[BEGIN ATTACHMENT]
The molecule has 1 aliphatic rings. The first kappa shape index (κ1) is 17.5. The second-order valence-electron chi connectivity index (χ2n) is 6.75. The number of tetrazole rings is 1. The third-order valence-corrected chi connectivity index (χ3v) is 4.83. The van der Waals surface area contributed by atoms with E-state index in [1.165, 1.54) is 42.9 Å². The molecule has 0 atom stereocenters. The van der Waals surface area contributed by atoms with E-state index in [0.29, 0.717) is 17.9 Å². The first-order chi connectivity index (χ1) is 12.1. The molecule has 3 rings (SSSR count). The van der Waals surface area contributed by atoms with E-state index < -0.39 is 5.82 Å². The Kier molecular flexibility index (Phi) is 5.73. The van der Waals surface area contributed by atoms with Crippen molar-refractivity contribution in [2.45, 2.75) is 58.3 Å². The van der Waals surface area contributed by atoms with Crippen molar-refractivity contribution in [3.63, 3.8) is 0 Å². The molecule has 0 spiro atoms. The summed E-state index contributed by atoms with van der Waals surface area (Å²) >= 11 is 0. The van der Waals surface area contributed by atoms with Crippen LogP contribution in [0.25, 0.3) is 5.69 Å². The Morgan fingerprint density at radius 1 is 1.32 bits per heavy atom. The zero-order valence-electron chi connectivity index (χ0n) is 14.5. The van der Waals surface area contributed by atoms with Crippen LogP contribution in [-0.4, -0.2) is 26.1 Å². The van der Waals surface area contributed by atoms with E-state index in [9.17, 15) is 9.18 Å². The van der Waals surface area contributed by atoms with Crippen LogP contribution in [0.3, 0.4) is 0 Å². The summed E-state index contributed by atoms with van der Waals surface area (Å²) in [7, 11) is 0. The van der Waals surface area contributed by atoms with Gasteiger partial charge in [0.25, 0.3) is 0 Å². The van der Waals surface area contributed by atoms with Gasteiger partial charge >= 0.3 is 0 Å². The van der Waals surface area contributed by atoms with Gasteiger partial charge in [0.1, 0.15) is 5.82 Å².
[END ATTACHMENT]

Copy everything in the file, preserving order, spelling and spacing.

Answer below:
The molecule has 1 aliphatic rings. The first kappa shape index (κ1) is 17.5. The second-order valence-electron chi connectivity index (χ2n) is 6.75. The number of tetrazole rings is 1. The third-order valence-corrected chi connectivity index (χ3v) is 4.83. The van der Waals surface area contributed by atoms with E-state index in [1.165, 1.54) is 42.9 Å². The molecule has 0 atom stereocenters. The van der Waals surface area contributed by atoms with E-state index in [0.29, 0.717) is 17.9 Å². The first-order chi connectivity index (χ1) is 12.1. The molecule has 3 rings (SSSR count). The van der Waals surface area contributed by atoms with E-state index < -0.39 is 5.82 Å². The Kier molecular flexibility index (Phi) is 5.73. The van der Waals surface area contributed by atoms with Crippen molar-refractivity contribution in [2.45, 2.75) is 58.3 Å². The van der Waals surface area contributed by atoms with Crippen molar-refractivity contribution in [3.63, 3.8) is 0 Å². The molecule has 0 spiro atoms. The summed E-state index contributed by atoms with van der Waals surface area (Å²) >= 11 is 0. The van der Waals surface area contributed by atoms with Crippen LogP contribution in [0.25, 0.3) is 5.69 Å². The Morgan fingerprint density at radius 1 is 1.32 bits per heavy atom. The zero-order valence-electron chi connectivity index (χ0n) is 14.5. The van der Waals surface area contributed by atoms with Crippen LogP contribution in [-0.4, -0.2) is 26.1 Å². The van der Waals surface area contributed by atoms with E-state index in [9.17, 15) is 9.18 Å². The van der Waals surface area contributed by atoms with Crippen LogP contribution in [0.3, 0.4) is 0 Å². The summed E-state index contributed by atoms with van der Waals surface area (Å²) in [7, 11) is 0. The van der Waals surface area contributed by atoms with Gasteiger partial charge in [0.25, 0.3) is 0 Å². The van der Waals surface area contributed by atoms with Gasteiger partial charge >= 0.3 is 0 Å². The van der Waals surface area contributed by atoms with Gasteiger partial charge in [0.1, 0.15) is 5.82 Å².